Stride and Step Length Obtained with Inertial Measurement Units during Maximal Sprint Acceleration

Research output: Contribution to JournalArticleAcademicpeer-review

Abstract

During sprint acceleration, step length, step rate, ground contact, and airtime are key variables for coaches to guide the training process and technical development of their athletes. In the field, three of these variables are easily obtained with inertial measurement units (IMUs), but, unfortunately, valid estimates of step length with IMUs currently are limited to low speeds (<50% max). A simple method is proposed here to derive step length during maximal sprint acceleration, using IMUs on both feet and two timing gates only. Mono-exponential velocity-time functions are fitted to the 30-m (split) and 60-m times, which in combination with IMU-derived step durations yield estimates of step length. To validate this approach, sixteen well-trained athletes with IMUs on the insteps of both feet executed two 60-m maximal sprints, starting from a three-point position. As a reference, step lengths were determined from video data. The reference step lengths combined with IMU-derived step durations yielded a time series of step velocity that confirmed the appropriateness of a mono-exponential increase of step velocity (R2 ≥ 0.96). The comparison of estimated step lengths to reference measurements showed no significant difference (p > 0.05) and acceptable agreement (root mean square error, RMSE = 8.0 cm, bias ± Limits of Agreement = -0.15 ± 16 cm). Step length estimations further improved (RMSE = 5.7 cm, -0.16 ± 11 cm) after smoothing the original estimated step lengths with a third order polynomial function (R2 = 0.94 ± 0.04). In conclusion, during maximal sprint acceleration, acceptable estimates of stride and step length were obtained from IMU-derived step times and 30-m (split) and 60-m sprint times.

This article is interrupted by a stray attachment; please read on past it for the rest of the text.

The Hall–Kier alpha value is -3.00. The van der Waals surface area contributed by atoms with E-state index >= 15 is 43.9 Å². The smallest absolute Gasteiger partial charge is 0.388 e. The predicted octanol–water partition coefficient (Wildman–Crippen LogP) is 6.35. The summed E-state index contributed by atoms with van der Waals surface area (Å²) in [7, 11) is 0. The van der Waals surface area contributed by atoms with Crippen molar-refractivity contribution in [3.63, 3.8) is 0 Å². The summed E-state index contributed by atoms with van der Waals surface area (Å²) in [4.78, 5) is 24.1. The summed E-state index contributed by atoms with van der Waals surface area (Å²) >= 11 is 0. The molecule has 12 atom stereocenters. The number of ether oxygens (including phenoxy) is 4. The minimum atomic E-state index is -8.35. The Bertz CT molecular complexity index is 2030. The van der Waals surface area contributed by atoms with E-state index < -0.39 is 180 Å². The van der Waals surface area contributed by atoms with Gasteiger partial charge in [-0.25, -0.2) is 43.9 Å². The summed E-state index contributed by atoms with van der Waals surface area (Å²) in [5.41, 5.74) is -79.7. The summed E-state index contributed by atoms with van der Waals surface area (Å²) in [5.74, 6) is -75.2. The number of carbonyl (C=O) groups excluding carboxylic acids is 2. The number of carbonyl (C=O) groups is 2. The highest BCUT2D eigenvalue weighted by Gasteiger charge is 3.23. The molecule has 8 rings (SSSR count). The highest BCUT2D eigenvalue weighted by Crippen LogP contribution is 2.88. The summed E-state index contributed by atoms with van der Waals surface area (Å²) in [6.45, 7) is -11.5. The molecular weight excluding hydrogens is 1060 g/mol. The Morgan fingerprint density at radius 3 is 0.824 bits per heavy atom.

Original languageEnglish
Article number202
Pages (from-to)1-12
Number of pages12
JournalSports (Basel, Switzerland)
Volume7
Issue number9
DOIs
Publication statusPublished - 31 Aug 2019

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@article{ba3019716d08415ba2b00686d5876c4c,
title = "Stride and Step Length Obtained with Inertial Measurement Units during Maximal Sprint Acceleration",
abstract = "During sprint acceleration, step length, step rate, ground contact, and airtime are key variables for coaches to guide the training process and technical development of their athletes. In the field, three of these variables are easily obtained with inertial measurement units (IMUs), but, unfortunately, valid estimates of step length with IMUs currently are limited to low speeds (<50{\%} max). A simple method is proposed here to derive step length during maximal sprint acceleration, using IMUs on both feet and two timing gates only. Mono-exponential velocity-time functions are fitted to the 30-m (split) and 60-m times, which in combination with IMU-derived step durations yield estimates of step length. To validate this approach, sixteen well-trained athletes with IMUs on the insteps of both feet executed two 60-m maximal sprints, starting from a three-point position. As a reference, step lengths were determined from video data. The reference step lengths combined with IMU-derived step durations yielded a time series of step velocity that confirmed the appropriateness of a mono-exponential increase of step velocity (R2 ≥ 0.96). The comparison of estimated step lengths to reference measurements showed no significant difference (p > 0.05) and acceptable agreement (root mean square error, RMSE = 8.0 cm, bias ± Limits of Agreement = -0.15 ± 16 cm). Step length estimations further improved (RMSE = 5.7 cm, -0.16 ± 11 cm) after smoothing the original estimated step lengths with a third order polynomial function (R2 = 0.94 ± 0.04). In conclusion, during maximal sprint acceleration, acceptable estimates of stride and step length were obtained from IMU-derived step times and 30-m (split) and 60-m sprint times.",
author = "{de Ruiter}, {Cornelis J} and {van Die{\"e}n}, {Jaap H}",
year = "2019",
month = "8",
day = "31",
doi = "10.3390/sports7090202",
language = "English",
volume = "7",
pages = "1--12",
journal = "Sports (Basel, Switzerland)",
issn = "2075-4663",